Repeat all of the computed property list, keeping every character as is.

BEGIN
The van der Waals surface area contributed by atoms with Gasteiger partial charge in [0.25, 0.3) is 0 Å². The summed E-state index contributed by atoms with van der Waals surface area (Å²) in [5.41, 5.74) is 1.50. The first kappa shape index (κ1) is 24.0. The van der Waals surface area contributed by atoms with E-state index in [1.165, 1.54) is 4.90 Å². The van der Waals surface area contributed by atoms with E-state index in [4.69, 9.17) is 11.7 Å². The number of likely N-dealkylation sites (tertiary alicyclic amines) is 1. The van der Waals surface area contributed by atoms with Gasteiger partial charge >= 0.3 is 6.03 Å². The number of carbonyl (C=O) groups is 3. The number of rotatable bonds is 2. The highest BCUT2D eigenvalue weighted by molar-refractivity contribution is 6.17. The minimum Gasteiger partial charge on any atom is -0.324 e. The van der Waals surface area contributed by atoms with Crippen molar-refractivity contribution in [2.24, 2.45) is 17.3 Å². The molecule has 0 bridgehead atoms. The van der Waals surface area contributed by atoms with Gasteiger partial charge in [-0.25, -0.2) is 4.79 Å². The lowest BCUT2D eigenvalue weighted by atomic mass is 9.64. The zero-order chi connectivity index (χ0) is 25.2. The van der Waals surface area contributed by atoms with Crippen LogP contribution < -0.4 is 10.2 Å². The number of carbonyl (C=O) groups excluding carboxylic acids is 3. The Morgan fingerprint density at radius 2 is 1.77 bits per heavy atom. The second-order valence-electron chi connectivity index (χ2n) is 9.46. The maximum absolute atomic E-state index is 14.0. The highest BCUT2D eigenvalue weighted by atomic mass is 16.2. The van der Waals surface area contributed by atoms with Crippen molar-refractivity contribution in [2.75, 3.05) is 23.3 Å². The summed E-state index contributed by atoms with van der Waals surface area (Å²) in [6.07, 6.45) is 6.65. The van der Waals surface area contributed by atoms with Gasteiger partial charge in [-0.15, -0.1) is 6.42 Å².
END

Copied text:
The van der Waals surface area contributed by atoms with Gasteiger partial charge in [0.25, 0.3) is 0 Å². The summed E-state index contributed by atoms with van der Waals surface area (Å²) in [5.41, 5.74) is 1.50. The first kappa shape index (κ1) is 24.0. The van der Waals surface area contributed by atoms with E-state index in [1.165, 1.54) is 4.90 Å². The van der Waals surface area contributed by atoms with E-state index in [4.69, 9.17) is 11.7 Å². The number of likely N-dealkylation sites (tertiary alicyclic amines) is 1. The van der Waals surface area contributed by atoms with Gasteiger partial charge >= 0.3 is 6.03 Å². The number of carbonyl (C=O) groups is 3. The number of rotatable bonds is 2. The highest BCUT2D eigenvalue weighted by molar-refractivity contribution is 6.17. The minimum Gasteiger partial charge on any atom is -0.324 e. The van der Waals surface area contributed by atoms with Crippen molar-refractivity contribution in [2.24, 2.45) is 17.3 Å². The molecule has 0 bridgehead atoms. The van der Waals surface area contributed by atoms with Gasteiger partial charge in [-0.25, -0.2) is 4.79 Å². The lowest BCUT2D eigenvalue weighted by atomic mass is 9.64. The zero-order chi connectivity index (χ0) is 25.2. The van der Waals surface area contributed by atoms with Crippen LogP contribution < -0.4 is 10.2 Å². The number of carbonyl (C=O) groups excluding carboxylic acids is 3. The Morgan fingerprint density at radius 2 is 1.77 bits per heavy atom. The second-order valence-electron chi connectivity index (χ2n) is 9.46. The maximum absolute atomic E-state index is 14.0. The highest BCUT2D eigenvalue weighted by atomic mass is 16.2. The van der Waals surface area contributed by atoms with Crippen molar-refractivity contribution in [2.75, 3.05) is 23.3 Å². The summed E-state index contributed by atoms with van der Waals surface area (Å²) in [6.07, 6.45) is 6.65. The van der Waals surface area contributed by atoms with Gasteiger partial charge in [-0.15, -0.1) is 6.42 Å².